Additive advantage

Additives are a great tool to have, and provide handy additional income, but according to VLS it pays to do your homework

Published:  06 July, 2021

For any garage, finding new revenue streams is a key priority. Being able to increase your profit per vehicle makes business sense. But with so many products out there, how does a workshop owner know which way to turn? Which product is a genuine business opportunity that works for both your garage and your customers and which could turn out to be a waste of money, or worse?
According to Fortune Business Insights, the global fuel additives market is set to reach $12,117.8 million by 2028. Fuel additives can help vehicles perform better, reduce carbon emissions and increase fuel efficiency. Oil additives can help to reduce friction and wear within the vehicle, as well well as keep engines clean by flushing through deposits such as sludge. Both types of additives and cleaners can also create a valuable additional revenue stream for garages. What motorist wouldn’t want to give their vehicle a deep clean from the inside out, leaving it in tip-top condition and delivering improved fuel economy?
But according to Andrew Goddard, Chairman of the independent trade body for lubricants, the Verification of Lubricant Specifications (VLS), it’s not quite that simple. Andrew urges caution when it comes to oil additives: “The latest generation of highly sophisticated lubricants is formulated with advanced chemistry, using the latest synthetic technology. They strike a delicate balance of meeting manufacturer specifications within exacting tolerances. The tiniest change in a formulation can have a real impact on the performance of the finished product. “Aftermarket additives could mean that the performance of the lubricant to cool, clean or protect moving parts is not as effective as it was, as well as causing an unnecessary expense to consumers.”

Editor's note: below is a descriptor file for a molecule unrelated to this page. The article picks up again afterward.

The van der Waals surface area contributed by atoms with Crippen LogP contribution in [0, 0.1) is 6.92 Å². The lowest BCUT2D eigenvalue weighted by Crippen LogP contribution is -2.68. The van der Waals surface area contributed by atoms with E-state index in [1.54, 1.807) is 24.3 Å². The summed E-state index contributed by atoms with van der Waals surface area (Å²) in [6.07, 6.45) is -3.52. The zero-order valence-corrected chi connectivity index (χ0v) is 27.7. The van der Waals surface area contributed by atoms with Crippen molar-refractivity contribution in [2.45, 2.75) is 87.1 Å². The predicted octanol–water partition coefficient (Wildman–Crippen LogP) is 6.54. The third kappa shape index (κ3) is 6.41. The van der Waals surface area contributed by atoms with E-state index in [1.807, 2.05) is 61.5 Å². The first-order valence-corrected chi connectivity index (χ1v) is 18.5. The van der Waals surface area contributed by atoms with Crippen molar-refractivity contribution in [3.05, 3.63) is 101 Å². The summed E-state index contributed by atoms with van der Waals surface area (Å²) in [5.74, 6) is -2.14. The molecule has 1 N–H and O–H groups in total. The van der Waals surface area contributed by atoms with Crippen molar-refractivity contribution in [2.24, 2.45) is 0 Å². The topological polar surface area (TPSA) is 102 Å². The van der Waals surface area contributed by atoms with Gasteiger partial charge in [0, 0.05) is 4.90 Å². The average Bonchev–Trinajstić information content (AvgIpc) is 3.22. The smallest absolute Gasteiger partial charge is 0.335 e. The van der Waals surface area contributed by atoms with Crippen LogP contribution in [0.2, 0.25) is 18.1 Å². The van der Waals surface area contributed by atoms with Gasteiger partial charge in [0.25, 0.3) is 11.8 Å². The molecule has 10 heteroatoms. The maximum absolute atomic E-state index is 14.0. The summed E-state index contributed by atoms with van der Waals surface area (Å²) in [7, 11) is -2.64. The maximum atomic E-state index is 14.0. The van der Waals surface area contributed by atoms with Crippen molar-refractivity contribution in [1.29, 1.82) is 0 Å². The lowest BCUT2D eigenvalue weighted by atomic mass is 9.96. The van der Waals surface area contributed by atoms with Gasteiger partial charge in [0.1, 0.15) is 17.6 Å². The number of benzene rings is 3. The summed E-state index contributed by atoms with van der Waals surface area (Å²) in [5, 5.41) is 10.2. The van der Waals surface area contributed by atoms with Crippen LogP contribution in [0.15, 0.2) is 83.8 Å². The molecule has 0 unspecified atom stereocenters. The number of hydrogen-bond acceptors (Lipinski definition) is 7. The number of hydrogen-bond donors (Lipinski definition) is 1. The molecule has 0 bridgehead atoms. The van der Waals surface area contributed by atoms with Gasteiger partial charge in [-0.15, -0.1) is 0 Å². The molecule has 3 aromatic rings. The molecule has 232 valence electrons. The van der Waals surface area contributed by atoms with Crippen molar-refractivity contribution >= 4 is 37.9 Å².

That’s certainly an outcome no garage owner would want. Andrew continues: “Lubricants are working harder than ever before, catering to the strive for reduced emissions, demand for greater performance and better fuel economy. Smaller engines are running at higher temperatures to maximise efficiency, power output and fuel economy. Longer oil drain intervals, taken together with smaller sumps, have created the need for less viscous, synthetic oils to provide the lubrication required in these challenging conditions while meeting customer’s demands for performance and economy. Added to that, lubricants must be able to cope with temperature changes, increased bio-content in fuels, hybrid vehicle technology, challenges like start-stop functionality and overcoming problems arising from LSPI.”
So it sounds like it pays to do your homework when it comes to additives. Garage owners should make sure they really research any stand-alone additive packages they are recommending or using, and understand how they might impact the consumables already in customers’ vehicles. That way, you can be confident that you are making the right choices for your business and your customers in both the short and long term, balancing short term profit with long term business sense.

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